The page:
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    Shared-Bike Companies Told To Stop Collecting User Deposits

    Going into effect next month, the new rule comes amid media reports of the country’s car- and bike-sharing companies facing financial woes.

    China is issuing a new rule to platforms operating within the country’s sharing economy: Don’t take deposits from users.

    On Thursday, the Ministry of Transport and five other departments of the central government said that car- and bike-sharing operators should no longer collect user deposits “in principle,” according to an official statement. But if such companies do, the authorities are giving them the option to keep the deposits in either of two types of bank accounts supervised by the country’s central bank, holding the platforms accountable for refunds and misappropriations.

    The move comes amid media reports that China’s once-thriving bike-sharing companies are now hitting speed bumps. In December, 11.7 million users of leading bike-sharing platform Ofo were waiting to have their deposits returned, with many gathering outside the company’s headquarters in Beijing in hopes of expediting the process. Like many bike-sharing companies, Ofo charges users a deposit — 99 yuan ($14) for users before June 2017 and 199 yuan for new registrants after that — which was supposedly refundable upon request.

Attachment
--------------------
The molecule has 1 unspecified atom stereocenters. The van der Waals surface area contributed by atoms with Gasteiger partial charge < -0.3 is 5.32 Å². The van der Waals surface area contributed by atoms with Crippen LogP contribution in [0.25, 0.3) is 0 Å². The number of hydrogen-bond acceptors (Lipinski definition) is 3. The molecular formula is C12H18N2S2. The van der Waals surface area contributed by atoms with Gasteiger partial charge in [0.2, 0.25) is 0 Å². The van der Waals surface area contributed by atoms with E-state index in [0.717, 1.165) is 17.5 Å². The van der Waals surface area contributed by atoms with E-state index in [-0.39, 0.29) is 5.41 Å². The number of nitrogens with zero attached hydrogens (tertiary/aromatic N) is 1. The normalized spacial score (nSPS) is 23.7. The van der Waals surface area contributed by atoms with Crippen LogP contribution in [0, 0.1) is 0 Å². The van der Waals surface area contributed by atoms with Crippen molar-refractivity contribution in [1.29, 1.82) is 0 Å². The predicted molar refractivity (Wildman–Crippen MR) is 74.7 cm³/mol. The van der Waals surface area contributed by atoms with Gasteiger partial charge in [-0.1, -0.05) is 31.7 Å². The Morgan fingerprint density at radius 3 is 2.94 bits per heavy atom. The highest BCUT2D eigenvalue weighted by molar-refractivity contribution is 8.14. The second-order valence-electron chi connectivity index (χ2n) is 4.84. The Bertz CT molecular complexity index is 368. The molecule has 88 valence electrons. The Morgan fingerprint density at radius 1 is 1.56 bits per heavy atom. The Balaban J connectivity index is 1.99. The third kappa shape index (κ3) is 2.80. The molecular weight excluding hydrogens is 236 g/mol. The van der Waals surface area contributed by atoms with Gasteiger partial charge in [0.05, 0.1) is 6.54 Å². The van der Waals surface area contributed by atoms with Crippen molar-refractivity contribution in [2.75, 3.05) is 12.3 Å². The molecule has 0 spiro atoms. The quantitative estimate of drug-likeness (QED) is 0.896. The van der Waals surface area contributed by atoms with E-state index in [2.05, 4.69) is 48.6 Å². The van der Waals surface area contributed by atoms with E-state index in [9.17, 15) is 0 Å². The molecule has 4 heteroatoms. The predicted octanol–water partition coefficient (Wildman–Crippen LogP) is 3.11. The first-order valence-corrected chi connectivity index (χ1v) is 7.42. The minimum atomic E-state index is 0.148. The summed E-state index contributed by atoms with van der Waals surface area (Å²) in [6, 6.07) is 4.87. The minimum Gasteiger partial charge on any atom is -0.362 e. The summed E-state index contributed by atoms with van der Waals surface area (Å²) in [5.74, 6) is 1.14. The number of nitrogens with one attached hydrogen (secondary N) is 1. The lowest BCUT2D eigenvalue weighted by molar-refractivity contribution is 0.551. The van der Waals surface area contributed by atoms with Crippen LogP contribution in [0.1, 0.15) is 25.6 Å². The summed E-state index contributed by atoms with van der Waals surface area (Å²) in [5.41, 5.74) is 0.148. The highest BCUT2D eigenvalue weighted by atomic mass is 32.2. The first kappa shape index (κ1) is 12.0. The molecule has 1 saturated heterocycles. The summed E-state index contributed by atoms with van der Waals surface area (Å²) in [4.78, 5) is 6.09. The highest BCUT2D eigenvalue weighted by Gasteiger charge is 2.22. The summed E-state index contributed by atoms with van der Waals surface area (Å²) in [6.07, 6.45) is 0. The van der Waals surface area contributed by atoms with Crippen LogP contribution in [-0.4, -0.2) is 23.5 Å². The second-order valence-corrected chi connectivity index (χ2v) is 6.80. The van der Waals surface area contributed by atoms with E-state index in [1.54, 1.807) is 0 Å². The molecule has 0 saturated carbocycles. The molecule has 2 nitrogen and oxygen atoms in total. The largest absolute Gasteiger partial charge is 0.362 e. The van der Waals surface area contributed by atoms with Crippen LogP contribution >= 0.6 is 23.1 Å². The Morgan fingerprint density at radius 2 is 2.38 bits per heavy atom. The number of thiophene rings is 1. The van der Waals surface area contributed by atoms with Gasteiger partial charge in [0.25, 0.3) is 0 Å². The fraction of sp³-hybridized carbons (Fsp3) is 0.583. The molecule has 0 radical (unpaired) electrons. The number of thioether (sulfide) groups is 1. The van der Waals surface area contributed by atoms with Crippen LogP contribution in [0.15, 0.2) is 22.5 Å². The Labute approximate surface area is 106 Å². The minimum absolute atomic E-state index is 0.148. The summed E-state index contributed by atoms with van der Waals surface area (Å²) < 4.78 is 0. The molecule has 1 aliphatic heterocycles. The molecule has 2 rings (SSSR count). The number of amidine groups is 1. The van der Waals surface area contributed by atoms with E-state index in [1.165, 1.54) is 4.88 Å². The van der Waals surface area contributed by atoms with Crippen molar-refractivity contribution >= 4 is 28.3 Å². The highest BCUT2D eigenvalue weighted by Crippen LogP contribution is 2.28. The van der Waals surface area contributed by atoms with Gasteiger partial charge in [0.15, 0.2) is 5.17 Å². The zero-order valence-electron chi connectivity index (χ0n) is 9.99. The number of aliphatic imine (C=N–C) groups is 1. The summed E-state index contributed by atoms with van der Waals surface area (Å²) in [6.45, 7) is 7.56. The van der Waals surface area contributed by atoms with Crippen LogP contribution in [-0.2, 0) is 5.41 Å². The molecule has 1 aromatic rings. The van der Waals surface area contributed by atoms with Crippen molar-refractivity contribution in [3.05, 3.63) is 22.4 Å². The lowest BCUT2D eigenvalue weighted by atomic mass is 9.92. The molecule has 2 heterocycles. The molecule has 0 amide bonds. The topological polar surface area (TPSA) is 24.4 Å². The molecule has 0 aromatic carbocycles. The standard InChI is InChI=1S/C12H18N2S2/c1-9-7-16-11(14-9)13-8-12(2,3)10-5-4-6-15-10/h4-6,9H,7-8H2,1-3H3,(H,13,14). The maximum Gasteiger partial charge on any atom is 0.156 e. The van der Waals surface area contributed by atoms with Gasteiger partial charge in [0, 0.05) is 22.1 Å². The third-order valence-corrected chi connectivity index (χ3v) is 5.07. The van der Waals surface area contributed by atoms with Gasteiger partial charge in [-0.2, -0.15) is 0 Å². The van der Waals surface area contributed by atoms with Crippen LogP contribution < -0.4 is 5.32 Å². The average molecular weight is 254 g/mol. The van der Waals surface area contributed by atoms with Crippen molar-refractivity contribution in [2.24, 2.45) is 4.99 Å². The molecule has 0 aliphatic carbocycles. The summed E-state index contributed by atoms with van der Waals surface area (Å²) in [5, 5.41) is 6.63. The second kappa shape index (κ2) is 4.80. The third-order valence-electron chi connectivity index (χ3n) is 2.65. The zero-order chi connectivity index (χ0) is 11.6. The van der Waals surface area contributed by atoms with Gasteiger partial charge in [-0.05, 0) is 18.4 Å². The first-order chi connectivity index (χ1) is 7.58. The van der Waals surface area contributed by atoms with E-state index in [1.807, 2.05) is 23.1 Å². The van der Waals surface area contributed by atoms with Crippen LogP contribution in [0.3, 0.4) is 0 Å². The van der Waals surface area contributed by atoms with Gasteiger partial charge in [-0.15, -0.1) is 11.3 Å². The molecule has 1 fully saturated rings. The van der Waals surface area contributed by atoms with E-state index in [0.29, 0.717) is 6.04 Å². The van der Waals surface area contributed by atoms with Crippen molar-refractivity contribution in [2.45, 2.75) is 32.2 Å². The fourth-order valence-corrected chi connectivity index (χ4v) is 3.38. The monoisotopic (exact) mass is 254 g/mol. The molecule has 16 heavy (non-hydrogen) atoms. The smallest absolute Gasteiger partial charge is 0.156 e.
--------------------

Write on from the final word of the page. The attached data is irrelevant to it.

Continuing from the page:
Thursday’s guideline says the new rule, which goes into effect June 1, intends to “reduce risk for users’ funds and protect consumer rights.” Authorities also gave companies a six-month deadline to “handle the deposits” collected so far, without elaborating.

    Alanda Yang, a public relations officer for bike-sharing behemoth Mobike, told Sixth Tone on Friday that the company welcomes the new regulations, adding that it has already introduced a deposit-free option nationwide.

    With the bike-sharing industry at a saturation point, the Chinese government is implementing new regulations to keep platforms in check. In August 2017, Beijing banned companies from adding new shared bikes to the city after large heaps of the two-wheelers went unused, winding up in “bike graveyards” across the country.

    Editor: Bibek Bhandari.

    (Header image: People scan QR codes to unlock shared bikes in Beijing, April 24, 2018. VCG)